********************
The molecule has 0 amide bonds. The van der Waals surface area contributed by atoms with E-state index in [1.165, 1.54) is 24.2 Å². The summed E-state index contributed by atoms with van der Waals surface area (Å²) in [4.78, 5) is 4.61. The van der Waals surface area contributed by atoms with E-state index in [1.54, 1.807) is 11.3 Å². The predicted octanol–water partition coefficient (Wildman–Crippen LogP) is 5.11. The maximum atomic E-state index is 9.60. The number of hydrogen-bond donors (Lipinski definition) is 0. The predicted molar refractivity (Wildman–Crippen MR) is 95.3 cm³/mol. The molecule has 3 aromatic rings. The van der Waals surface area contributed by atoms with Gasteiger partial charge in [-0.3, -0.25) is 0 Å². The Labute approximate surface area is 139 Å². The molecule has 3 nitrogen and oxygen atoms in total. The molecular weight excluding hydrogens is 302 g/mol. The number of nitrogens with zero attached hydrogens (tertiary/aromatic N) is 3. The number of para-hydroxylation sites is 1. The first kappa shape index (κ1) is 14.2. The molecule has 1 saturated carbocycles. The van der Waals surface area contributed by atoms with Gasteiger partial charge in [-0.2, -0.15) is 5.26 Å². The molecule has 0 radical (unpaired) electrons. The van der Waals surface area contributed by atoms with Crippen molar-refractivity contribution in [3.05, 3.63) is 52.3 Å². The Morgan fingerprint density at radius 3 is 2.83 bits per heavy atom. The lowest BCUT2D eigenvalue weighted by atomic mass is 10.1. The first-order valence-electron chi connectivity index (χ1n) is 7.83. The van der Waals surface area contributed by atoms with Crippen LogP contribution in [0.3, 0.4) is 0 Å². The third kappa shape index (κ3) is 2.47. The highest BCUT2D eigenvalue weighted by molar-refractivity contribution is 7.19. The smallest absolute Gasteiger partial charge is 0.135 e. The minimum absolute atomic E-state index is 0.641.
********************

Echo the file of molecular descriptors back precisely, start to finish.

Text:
The molecule has 0 amide bonds. The van der Waals surface area contributed by atoms with E-state index in [1.165, 1.54) is 24.2 Å². The summed E-state index contributed by atoms with van der Waals surface area (Å²) in [4.78, 5) is 4.61. The van der Waals surface area contributed by atoms with E-state index in [1.54, 1.807) is 11.3 Å². The predicted octanol–water partition coefficient (Wildman–Crippen LogP) is 5.11. The maximum atomic E-state index is 9.60. The number of hydrogen-bond donors (Lipinski definition) is 0. The predicted molar refractivity (Wildman–Crippen MR) is 95.3 cm³/mol. The molecule has 3 aromatic rings. The van der Waals surface area contributed by atoms with Gasteiger partial charge in [-0.3, -0.25) is 0 Å². The Labute approximate surface area is 139 Å². The molecule has 3 nitrogen and oxygen atoms in total. The molecular weight excluding hydrogens is 302 g/mol. The number of nitrogens with zero attached hydrogens (tertiary/aromatic N) is 3. The number of para-hydroxylation sites is 1. The first kappa shape index (κ1) is 14.2. The molecule has 1 saturated carbocycles. The van der Waals surface area contributed by atoms with Gasteiger partial charge in [-0.2, -0.15) is 5.26 Å². The molecule has 0 radical (unpaired) electrons. The van der Waals surface area contributed by atoms with Crippen molar-refractivity contribution in [3.05, 3.63) is 52.3 Å². The Morgan fingerprint density at radius 3 is 2.83 bits per heavy atom. The lowest BCUT2D eigenvalue weighted by atomic mass is 10.1. The first-order valence-electron chi connectivity index (χ1n) is 7.83. The van der Waals surface area contributed by atoms with Crippen LogP contribution in [0.3, 0.4) is 0 Å². The third kappa shape index (κ3) is 2.47. The highest BCUT2D eigenvalue weighted by molar-refractivity contribution is 7.19. The smallest absolute Gasteiger partial charge is 0.135 e. The minimum absolute atomic E-state index is 0.641.